Kon Tum History of formation and development – Happy to celebrate 100 years

From a small village of the Bana people next to the Dak Bla river, people of the Xo Dang, Bana, Gia Rai, Gie – Trieng, Brau, Ro Mam,… ethnic groups came to settle, live, and become mandarins. The political, economic, cultural and social importance of the vast and majestic Central Highlands… the land of Kon Tum has gone through many changes and ups and downs with many changes of name and location. administrative world. Going back in time, learning about the historical periods that Kon Tum has gone through, making us appreciate even more the will, energy, courage and internal strength of the land and people here in their journey of advancement. same country.

Kon Tum is a province with a young population. By 2009, the province’s population was 432,865 people (Statistical Yearbook 2009). Kon Tum has 25 ethnic groups living together, of which ethnic minorities account for over 53%, there are 6 ethnic minorities living for a long time including including: Xo Dang, Bana, Gie-Trieng, Gia Rai, Brau and Ro Mam,… After the country’s unification (1975), a number of ethnic minorities in other provinces came to live and become members of the country. Ethnic groups in the province are increasingly diverse.

The name is Kon Tum

According to legend of the Bana people, Kon Tum was originally just a village of the Bana people. At that time, the Bana ethnic group (now Kon Tum city) had a local village near the Dakbla river called Kon Trang – OR. At that time, Kon Trang – OR village was very prosperous with a large population. At that time, villages were always fighting with each other to confiscate wealth and capture people as slaves. The two sons of Ja Xi – one of the leaders of Kon Trang – OR village named Jo Rong and Uong, did not like the war and built their own house near the lake, next to the Dakbla river. This land is very favorable for a settled way of life, so gradually more people came to live, growing more and more every day, establishing a new village called Kon Tum. From then on, Kon Tum became the official name for a newly established village of the Bana people, next to the Dakbla stream, where there are many low-lying lakes. In Kinh language, Kon Tum means Lake Village (Kon is village, Tum is lake, pond, water tank,…).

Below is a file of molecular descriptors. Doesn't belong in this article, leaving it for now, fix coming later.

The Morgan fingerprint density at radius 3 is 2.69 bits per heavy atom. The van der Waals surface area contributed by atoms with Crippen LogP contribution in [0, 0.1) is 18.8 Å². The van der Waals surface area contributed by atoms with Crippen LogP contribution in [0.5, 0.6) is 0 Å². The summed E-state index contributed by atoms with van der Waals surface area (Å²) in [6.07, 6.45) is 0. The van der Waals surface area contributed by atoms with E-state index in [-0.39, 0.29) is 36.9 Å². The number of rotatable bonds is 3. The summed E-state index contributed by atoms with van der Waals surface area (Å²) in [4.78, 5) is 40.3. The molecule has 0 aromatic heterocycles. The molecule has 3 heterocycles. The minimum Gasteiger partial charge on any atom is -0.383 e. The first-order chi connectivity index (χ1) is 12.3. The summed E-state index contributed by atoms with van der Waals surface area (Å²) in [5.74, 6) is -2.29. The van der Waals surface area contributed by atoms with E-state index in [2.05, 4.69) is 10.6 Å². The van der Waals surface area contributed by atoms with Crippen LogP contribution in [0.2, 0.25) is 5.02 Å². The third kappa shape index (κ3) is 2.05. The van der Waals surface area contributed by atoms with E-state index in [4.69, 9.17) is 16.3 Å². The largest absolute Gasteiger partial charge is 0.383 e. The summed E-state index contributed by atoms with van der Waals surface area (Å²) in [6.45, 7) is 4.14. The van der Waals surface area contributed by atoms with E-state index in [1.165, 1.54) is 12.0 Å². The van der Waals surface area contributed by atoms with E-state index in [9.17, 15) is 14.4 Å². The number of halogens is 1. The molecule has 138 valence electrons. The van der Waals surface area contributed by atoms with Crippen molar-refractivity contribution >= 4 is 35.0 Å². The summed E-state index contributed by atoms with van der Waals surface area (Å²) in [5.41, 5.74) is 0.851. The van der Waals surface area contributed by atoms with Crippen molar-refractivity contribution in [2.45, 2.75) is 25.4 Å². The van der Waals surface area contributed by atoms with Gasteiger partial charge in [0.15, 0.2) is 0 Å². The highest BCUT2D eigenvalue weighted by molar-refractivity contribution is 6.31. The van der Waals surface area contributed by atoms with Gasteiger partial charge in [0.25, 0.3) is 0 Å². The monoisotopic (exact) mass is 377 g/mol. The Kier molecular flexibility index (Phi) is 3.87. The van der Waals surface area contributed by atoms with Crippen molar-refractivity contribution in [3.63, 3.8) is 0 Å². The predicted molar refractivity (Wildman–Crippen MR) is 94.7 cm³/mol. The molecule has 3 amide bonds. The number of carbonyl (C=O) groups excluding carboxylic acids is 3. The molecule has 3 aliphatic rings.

Due to its special location, Kon Tum is a flat land, surrounded by the Dakbla River and deposited with fertile alluvium. Experiencing the upheavals and ups and downs of history, this land has undergone many changes, with people from all ethnic groups gathering here in increasing numbers. When Kinh people came to the Central Highlands, they also chose Kon Tum as a place to settle. Since then, Kon Tum has become a residential area of many ethnic groups.

Promoting the advantages of natural conditions with the diligence of people, the land of Kon Tum is increasingly prosperous, not just one village but many villages, covering a large land area. This land when the town was established was also officially called Kon Tum. When the provincial administrative unit was established, Kon Tum was still officially used as the name of the province. This is the earliest administrative geographical region formed in the Central Highlands.

Kon Tum - History of formation and development

Kon Tum territory through historical periods

In the past, Kon Tum was still very desolate, with few people and a large land. Indigenous ethnic groups include Xo Dang, Bana, Gia Rai, Gie – Trieng, Brau, Ro Mam. Each ethnic group is associated with a different region of residence. A special feature of the traditional social institutions of ethnic groups in Kon Tum province is that the only social organization is the village. The village is considered a comprehensive and specific administrative unit, governing all activities in social life. Each village has its own independence, led by a village owner who is the most prestigious person in the village.

During the Tay Son uprising (1771 – 1786), the three brothers Nguyen Nhac, Nguyen Hue, and Nguyen Lu built a relationship of solidarity with the peoples of this region.

In 1840, under the reign of King Thieu Tri, the Hue court established Bok Seam – a Bana man – to rule over the Central Highlands tribes, and at the same time allowed Kinh people and people of other ethnic groups to freely trade and exchange relations. change. From here, Kinh merchants began to come to the Central Highlands to buy, sell and exchange goods.

During this time, the French also found their way to Kon Tum to preach. During the period 1841 – 1850, the French colonialists established the first Catholic establishment in Kon Tum.

In 1867, the French colonialists began to invade Kon Tum – Central Highlands. Using sinister tricks to divide the ethnic groups in the region, the French colonialists annexed Kon Tum and the Central Highlands.

In 1892, the French colonialists placed the first administrative agency building in Kon Tum, managed by a French priest named Vialleton, also known as Father Truyen.

On July 4, 1904, the French colonialists established Plei Ku Der province, including two administrative offices: one in Kon Tum (formerly in Binh Dinh province) and one in Cheo Reo (previously in Binh Dinh province). Phu Yen).